‘Team, practicality of business plan are what we look at, not spreadsheets'

Parvatha Vardhini C. | Updated on March 12, 2018

Mr Prashanth Prakash, Partner, Accel Partners

Entrepreneurs must have the extraordinary capability of not only dealing with your business but also the ecosystem. Mr Prashanth Prakash, Partner, Accel Partners

“The quality of entrepreneurs is improving significantly year after year and I feel that the bar we have can constantly be moved up,” says Mr Prashanth Prakash, Partner, Accel Partners.

Accel is a venture capital fund that does early and growth stage investing in companies across the globe. Accel's Indian investments include Flipkart, Kaati Zone,, Zansaar and Trivone.

Excerpts from an interview:

What kind of companies do you invest in?

Most of the action in India is in the seed to early stage and 95 per cent of our funding would be for companies in these stages. Our initial round will be between half a million to one million dollars. No matter which company, including some of the bigger ones like Flipkart that we have funded, we like to go in with a small amount of money and over time, as the company scales up, we invest $5-7 million.

As far as the areas are concerned, the Internet is our primary space. More than 50 per cent of our investments come in some aspects of the Internet – e-commerce, media, cloud and mobile. Besides, we are also largely a consumer-centric venture fund. That way, we have even done fast food-chains because it is consumer centric. In terms of verticals, we do education and healthcare.

How do you judge the entrepreneurs before taking the plunge?

It is important that they are a team. If one has found his co-founder, we would give that a lot of weight. Between the two co-founders, they should bring all the skills to the table. It is difficult to get talent with the same level of passion that the early founders have. So the completeness of the team is important. They need not have all the experience, but need skill and capabilities.

The second thing that we look for is how well they have mapped the opportunity — have they done the reasonable mapping of competition, the complexity of the opportunity, do they have reasonable immediate short to medium term goals. The practicality of the business plan is what we look at and not what spreadsheets they have. Anybody who knows how to use spreadsheet can make projections but mapping that to a well-known set of practical milestones is essential. Finally, we see what commitment they have. It is a seven/eight-year journey on an average. Will they be able to weather the storm in this period is also what we look for.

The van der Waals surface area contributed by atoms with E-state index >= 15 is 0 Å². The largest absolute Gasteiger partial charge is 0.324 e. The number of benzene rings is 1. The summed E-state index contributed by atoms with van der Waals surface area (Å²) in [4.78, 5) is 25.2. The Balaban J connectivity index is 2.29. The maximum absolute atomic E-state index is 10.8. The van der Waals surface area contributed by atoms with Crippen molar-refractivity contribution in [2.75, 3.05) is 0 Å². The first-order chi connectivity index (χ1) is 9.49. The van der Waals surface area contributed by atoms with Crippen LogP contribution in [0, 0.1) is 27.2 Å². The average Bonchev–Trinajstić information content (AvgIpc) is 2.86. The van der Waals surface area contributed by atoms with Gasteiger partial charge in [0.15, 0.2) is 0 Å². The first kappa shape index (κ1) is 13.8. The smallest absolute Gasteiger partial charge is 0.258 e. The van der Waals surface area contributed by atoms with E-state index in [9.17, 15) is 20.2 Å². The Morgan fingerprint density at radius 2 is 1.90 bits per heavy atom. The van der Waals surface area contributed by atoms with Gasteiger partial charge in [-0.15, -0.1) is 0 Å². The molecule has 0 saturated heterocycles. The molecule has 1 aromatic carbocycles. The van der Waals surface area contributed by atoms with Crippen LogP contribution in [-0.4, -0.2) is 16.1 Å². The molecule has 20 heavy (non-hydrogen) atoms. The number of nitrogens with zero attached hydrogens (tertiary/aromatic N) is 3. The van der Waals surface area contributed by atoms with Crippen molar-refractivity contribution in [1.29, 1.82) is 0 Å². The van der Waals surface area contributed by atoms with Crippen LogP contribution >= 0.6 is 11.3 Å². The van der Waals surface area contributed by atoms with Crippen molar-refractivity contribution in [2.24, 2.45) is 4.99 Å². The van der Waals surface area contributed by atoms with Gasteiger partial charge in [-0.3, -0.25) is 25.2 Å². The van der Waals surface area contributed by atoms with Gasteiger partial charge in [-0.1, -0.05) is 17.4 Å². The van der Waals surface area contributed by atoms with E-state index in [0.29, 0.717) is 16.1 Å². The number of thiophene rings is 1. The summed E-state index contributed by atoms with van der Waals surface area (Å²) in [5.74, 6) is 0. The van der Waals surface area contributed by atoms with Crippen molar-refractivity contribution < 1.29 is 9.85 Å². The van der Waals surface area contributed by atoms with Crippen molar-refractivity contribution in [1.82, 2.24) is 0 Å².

Between the team and the idea, which one would you give more weightage to?

More for the team. The idea is anyway so nascent. It has to evolve. The capability of the team to evolve the idea is important. Ideas don't have to be something that has never been done before a lot of the ideas is about execution and in India, it is about execution against all odds.

Taking the Flipkart example, Amazon did not build a logistics service or a PayPal but in India, Flipkart had to build a payment mechanism, a Cash on Delivery (COD) facility. It also had to build its own logistics network because our courier guys either did not have the network or were not dependable. So you have to have the extraordinary capability of not only dealing with your business but also the ecosystem. The idea might fail not because you don't execute it properly but because the ecosystem is not ready.

Technology businesses require a good combination of online and offline execution capability. In India, take Naukri, for example. The 5,000-10,000 people on the field really built that business. Abroad, a business of scale can clearly be built online. Here, taking the product to market requires skills outside the core technical skills.

What are the common pitfalls for new entrepreneurs?

The classical thing they do is that they underestimate the costs and overestimate the revenues. They underestimate the process of carrying forward an idea and making it a product, and the number of iterations that are required to fine-tune the product. Also, entrepreneurship is not an up, up and up game — when they have a setback they need to pivot the model, change course and restart. But they don't believe that there can be so many course corrections. This can be detrimental to the overall outcome.

When we see them making the right course corrections and they still need a little bit more money for that, we bridge them. But if we don't see them being responsive, then we cannot bridge. Entrepreneurs have to be nimble and agile. That's what gives them an edge.

What would be your advice to entrepreneurs?

Just coming out of school, with absolutely no real-world experience is not ideal for the type of complex execution requirements in India. So I recommend that they spend a few years in real jobs. They must work in the right kind of companies where there are a lot of challenges, get the right experience, get little more depth. Between the team, reasonable amount of field experience is necessary.

The second aspect is that not enough diligence on competition is done by most of them. Why should the start up at all be there? How differentiated are they? They sometimes say that they are different in a small dimension, but they do not understand that a bigger company in the same field — one that is well funded and has the right team — will easily absorb that and kill them.

We can seed the company but people may not be willing to fund them further because they are not very different. The ability to raise future capital is a function of seeing who else is well funded in the same/adjacent spaces. The more they can really see why this company should exist, the better.

Published on June 10, 2012

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